Friday, March 20, 2015

What Did They Think of the Eclipse of 1140?

One morning, instead of eating his breakfast, my 16-year-old son, who fancies himself a meteorologist (he has three weather sensors connected to the balcony), worked the TV remote, looking for stories on the solar eclipse. Seen only in a small part of Europe for a few moments, the moon did indeed eclipse the sun.

Sophisticated equipment is needed to look at an eclipse:

Later, I found this video on youtube of the eclipse as seen in Cornwall on March 20, 2015:

But it made me think of what it must have been like to see another eclipse which took place, eerily enough, on March 20th....but the year was 1140.

Here is what William of Malmsbury wrote about it:

"There was an eclipse throughout England, and the darkness was so great that people at first thought the world was ending. Afterwards they realised it was an eclipse, went out, and could see the stars in the sky. It was thought and said by many, not untruly, that the king would soon lose his power."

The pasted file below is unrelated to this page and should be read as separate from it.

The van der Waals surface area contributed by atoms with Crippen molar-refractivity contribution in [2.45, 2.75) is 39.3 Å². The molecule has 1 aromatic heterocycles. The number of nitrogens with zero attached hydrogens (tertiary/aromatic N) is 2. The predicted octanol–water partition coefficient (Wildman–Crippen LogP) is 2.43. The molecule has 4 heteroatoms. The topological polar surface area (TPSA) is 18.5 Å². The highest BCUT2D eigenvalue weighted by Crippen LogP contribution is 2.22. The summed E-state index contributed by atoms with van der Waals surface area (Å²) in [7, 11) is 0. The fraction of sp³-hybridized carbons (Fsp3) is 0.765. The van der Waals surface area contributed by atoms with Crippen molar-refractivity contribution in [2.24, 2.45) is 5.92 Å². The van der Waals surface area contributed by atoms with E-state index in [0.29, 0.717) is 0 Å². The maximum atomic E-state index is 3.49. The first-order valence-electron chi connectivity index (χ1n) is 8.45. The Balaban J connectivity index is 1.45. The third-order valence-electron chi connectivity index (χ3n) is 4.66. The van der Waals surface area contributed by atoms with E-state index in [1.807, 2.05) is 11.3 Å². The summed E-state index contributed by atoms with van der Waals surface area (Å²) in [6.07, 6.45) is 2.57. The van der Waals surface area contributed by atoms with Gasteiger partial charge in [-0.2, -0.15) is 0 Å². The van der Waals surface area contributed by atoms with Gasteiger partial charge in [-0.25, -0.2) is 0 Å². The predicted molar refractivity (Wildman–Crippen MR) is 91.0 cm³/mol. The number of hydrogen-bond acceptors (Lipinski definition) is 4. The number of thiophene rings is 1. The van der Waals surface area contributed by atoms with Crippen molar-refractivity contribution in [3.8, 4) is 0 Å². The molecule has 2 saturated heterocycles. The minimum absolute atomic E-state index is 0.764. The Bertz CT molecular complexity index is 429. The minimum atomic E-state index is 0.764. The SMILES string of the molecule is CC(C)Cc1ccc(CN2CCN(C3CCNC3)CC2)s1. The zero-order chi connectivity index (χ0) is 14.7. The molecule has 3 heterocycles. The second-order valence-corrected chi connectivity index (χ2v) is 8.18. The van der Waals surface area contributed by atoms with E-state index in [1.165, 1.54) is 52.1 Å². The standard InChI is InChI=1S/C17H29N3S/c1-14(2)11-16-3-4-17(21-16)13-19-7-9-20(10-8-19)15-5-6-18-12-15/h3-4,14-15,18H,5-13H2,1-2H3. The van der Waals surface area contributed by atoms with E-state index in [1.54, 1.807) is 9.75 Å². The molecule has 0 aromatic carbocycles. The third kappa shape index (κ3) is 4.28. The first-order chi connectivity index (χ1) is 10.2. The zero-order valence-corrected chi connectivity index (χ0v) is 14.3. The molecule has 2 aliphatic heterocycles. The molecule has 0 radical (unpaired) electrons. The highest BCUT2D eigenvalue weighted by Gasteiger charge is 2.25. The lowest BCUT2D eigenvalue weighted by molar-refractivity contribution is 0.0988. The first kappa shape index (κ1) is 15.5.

To the people of this time, it must have been an incomprehensible event, that could only be a portent of some tragedy.

Only seven years earlier, the chronicler John of Worcester wrote of another vanishing of the sun:

"In 1133 a darkness appeared in the sky throughout England. In some places it was only a little dark but in others candles were needed. ... The sun looked like a new moon, though its shape constantly changed. Some said that this was an eclipse of the sun. If so, then the sun was at the Head of the Dragon and the moon at its Tail, ... King Henry left England for Normandy, never to return alive."

How much more will we understand another millennium from now about what makes the planets move and the sun darken?


No comments:

Post a Comment